Mostly Mozart: Mozart, Beethoven and Haydn
There were bigger stories in New York last week than Tim Tebow taking off his shirt in the rain. There was a bigger story in music than Elton John calling Madonna a washed-up stripper. The "Mostly Mozart Festival" triumphantly returned to Lincoln Center.
The Festival Orchestra is talented, and it’s become better over the 46 years of its existence. Starting with a company of undistinguished pick-up players, it has come to include members of the Met Orchestra, the City Ballet Orchestra, the New York Pops, the American Ballet Theater Orchestra and musicians from any number of the other noted local ensembles.
What has distinguished "Mostly Mozart" this year though is its energy level. I’ve never seen the company play with more fire, and when you consider that the repertory is focused on the best music ever written (not only Mozart but also Haydn, Beethoven and Schubert), you have something at once supremely delicious and utterly thrilling.
This was shown not once but twice last week.
On Tuesday night, the company kicked off the season with an all-Mozart program that included the "Piano Concerto #20" performed by Brazilian keyboard vet Nelson Freire and rising operatic tenor Lawrence Brownlee singing two of the composer’s loveliest opera arias.
Both were treats.
Freire first emerged on the classical music scene with a series of technically dazzling recordings of Brahms and Chopin back in the early 1970’s. Yet as he rarely appeared in the United States, American audiences gradually forgot about him until quite recently, when he begin concertizing here more frequently.
Now in his sixties, Freire no longer plays like a young would-be Vladimir Horowitz. But he showed considerable grace and a solid style that emphasized the gravitas of this most Beethovenian Mozart concerto. (One of only two Mozart piano concertos in the minor key, the D-Minor was a favorite of Beethoven’s -- so much so that he is reputed to have told his pupil Ferdinand Ries that neither of them would ever write anything as good.)
Freire was also superbly backed by the orchestra under conductor and Music Director Louis Langrée, who guided the players with impressive clarity and firmness.
After intermission, Brownlee then sang "Un’ aura amorosa" from "Cosi Fan Tutte" and the concert aria "Misero un sogno." I must confess that I find Brownlee’s speedy elevation somewhat puzzling. While there can be no doubt that he has a pretty voice, it’s far from large and not even terribly emotive. Even so, singing above the reduced dimensions of a Mozart orchestra, he was at his best, and the audience could not be struck by the intoxicating beauty of these arias.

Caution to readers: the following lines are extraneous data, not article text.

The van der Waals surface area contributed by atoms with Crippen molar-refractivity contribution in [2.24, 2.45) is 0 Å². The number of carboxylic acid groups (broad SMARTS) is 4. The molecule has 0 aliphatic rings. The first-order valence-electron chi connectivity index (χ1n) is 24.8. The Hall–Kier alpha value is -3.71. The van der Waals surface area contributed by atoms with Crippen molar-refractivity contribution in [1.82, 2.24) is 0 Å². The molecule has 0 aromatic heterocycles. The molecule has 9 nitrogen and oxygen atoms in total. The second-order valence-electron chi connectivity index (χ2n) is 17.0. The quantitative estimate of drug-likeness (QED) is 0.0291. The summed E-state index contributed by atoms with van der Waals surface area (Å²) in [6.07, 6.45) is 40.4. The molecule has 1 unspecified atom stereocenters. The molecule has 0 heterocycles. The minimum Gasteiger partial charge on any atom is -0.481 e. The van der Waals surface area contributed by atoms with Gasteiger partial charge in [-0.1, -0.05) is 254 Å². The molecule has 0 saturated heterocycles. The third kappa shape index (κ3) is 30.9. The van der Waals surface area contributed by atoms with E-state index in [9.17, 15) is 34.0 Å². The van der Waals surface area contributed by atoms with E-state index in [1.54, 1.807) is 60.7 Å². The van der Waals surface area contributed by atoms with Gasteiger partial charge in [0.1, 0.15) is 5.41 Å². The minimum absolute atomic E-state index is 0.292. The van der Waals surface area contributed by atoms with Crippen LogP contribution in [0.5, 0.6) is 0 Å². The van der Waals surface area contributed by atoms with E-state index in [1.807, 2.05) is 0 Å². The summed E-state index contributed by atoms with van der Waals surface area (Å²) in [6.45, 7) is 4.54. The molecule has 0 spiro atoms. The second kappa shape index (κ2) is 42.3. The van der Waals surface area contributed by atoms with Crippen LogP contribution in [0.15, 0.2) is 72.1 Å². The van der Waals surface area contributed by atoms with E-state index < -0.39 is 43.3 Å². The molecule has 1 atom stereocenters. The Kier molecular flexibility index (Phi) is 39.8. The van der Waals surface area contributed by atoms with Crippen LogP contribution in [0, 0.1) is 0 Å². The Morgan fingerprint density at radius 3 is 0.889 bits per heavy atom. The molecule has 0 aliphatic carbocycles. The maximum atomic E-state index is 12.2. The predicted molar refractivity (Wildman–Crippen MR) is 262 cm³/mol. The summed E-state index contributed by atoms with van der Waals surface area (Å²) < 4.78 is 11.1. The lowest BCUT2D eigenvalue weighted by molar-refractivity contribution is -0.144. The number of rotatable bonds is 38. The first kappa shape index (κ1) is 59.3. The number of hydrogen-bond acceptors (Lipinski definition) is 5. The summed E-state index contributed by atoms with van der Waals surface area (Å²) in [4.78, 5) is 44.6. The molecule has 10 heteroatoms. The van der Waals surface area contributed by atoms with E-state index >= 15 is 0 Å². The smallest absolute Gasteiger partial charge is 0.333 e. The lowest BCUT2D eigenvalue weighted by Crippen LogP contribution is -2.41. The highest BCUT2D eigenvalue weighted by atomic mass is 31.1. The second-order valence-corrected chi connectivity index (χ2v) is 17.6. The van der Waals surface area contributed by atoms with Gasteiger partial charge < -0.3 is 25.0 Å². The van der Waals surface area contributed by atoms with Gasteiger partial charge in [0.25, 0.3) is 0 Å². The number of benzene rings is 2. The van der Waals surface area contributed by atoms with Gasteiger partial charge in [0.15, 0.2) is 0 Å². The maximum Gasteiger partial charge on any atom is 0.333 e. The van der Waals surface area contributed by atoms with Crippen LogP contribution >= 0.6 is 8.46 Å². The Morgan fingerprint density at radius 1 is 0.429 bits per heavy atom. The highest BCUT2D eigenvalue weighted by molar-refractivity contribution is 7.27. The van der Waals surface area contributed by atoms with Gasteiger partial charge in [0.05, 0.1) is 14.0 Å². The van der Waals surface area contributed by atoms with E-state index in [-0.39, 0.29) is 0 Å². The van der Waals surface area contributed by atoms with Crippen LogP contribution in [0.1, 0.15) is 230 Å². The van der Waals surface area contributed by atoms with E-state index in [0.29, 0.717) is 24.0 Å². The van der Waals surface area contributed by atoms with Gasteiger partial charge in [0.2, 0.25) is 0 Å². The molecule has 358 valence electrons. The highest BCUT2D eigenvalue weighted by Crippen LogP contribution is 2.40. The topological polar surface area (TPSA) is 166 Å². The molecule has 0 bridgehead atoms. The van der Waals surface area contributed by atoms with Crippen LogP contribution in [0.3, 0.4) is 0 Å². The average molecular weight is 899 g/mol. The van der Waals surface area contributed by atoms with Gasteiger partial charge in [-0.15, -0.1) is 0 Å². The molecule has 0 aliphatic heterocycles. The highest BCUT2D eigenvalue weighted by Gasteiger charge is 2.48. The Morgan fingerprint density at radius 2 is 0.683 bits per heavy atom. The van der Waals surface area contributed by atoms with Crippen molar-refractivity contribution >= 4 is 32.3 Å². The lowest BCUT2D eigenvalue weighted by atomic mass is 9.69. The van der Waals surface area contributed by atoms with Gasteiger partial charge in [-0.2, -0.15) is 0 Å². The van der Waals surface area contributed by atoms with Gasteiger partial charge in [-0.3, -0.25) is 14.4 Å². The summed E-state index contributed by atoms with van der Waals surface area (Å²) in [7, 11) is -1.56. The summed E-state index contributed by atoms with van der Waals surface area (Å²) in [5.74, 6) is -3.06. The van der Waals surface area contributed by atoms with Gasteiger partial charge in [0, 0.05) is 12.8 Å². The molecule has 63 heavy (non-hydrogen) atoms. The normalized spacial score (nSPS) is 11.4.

This first set of performances was so good, thus, that the orchestra had effectively challenged itself when it began its final offering of the evening, Mozart’s three-movement "Prague Symphony."
Could they speak in this as powerfully as they had already?
Led by a swift and emphatic Langrée, the orchestra ended the concert with the piece’s full mix of pomp and songfulness.
Then, four nights later, the Festival Orchestra came back with a program of "Beethoven’s Second Symphony" and Haydn’s "Lord Nelson Mass." Here, too, audiences were offered exceptional music making, and it would be hard to say which evening was better.
Saturday’s concert was driven as much as it was led by the intense and acrobatic French-Canadian conductor Yannick Nézet-Séguin. Shifting, dancing and suddenly twisting about with striking grace, Nézet-Séguin channeled a gymnast’s agility with a locomotive’s dynamism, and the orchestra took on his fierce mood. This was useful in conveying the syncopated energy and pace of early Beethoven, but it proved still more beneficial after intermission in a thrilling, full-throated performance of the Haydn Mass.
Among the excellent voices on display one particular standout was bass-baritone Andrew Foster-Williams, a singer whose large, melting voice demands to be heard more often. Superb, too, was the Concert Chorale of New York in backing the soloists.
The Mostly Mozart Festival is hardly perfect. Yet it may be that the greatest disappointment of the festival’s opening week was sartorial: the players have followed Louis Langree’s lead and replaced dinner jackets with black dress shirts. Perhaps even worse, many members of the audience showed up in hideous print summer shirts one would more likely expect to see among the shuffleboard players on a Carnival Cruise ship.
But how bad can things be if one’s objection to a concert is visual? Although the orchestra’s players are dressing like 1930’s fascists, they are playing with exceptional delicacy and passion.
For those who are staying in town through the coming run of scorching August nights, I cannot strongly enough recommend trying to grab a few of the remaining festival tickets.
"The Mostly Mozart Festival" runs through August 25 at Avery Fisher Hall at Lincoln Center. For info or tickets call 212-721-6500 or visit http://www.mostlymozart.org/.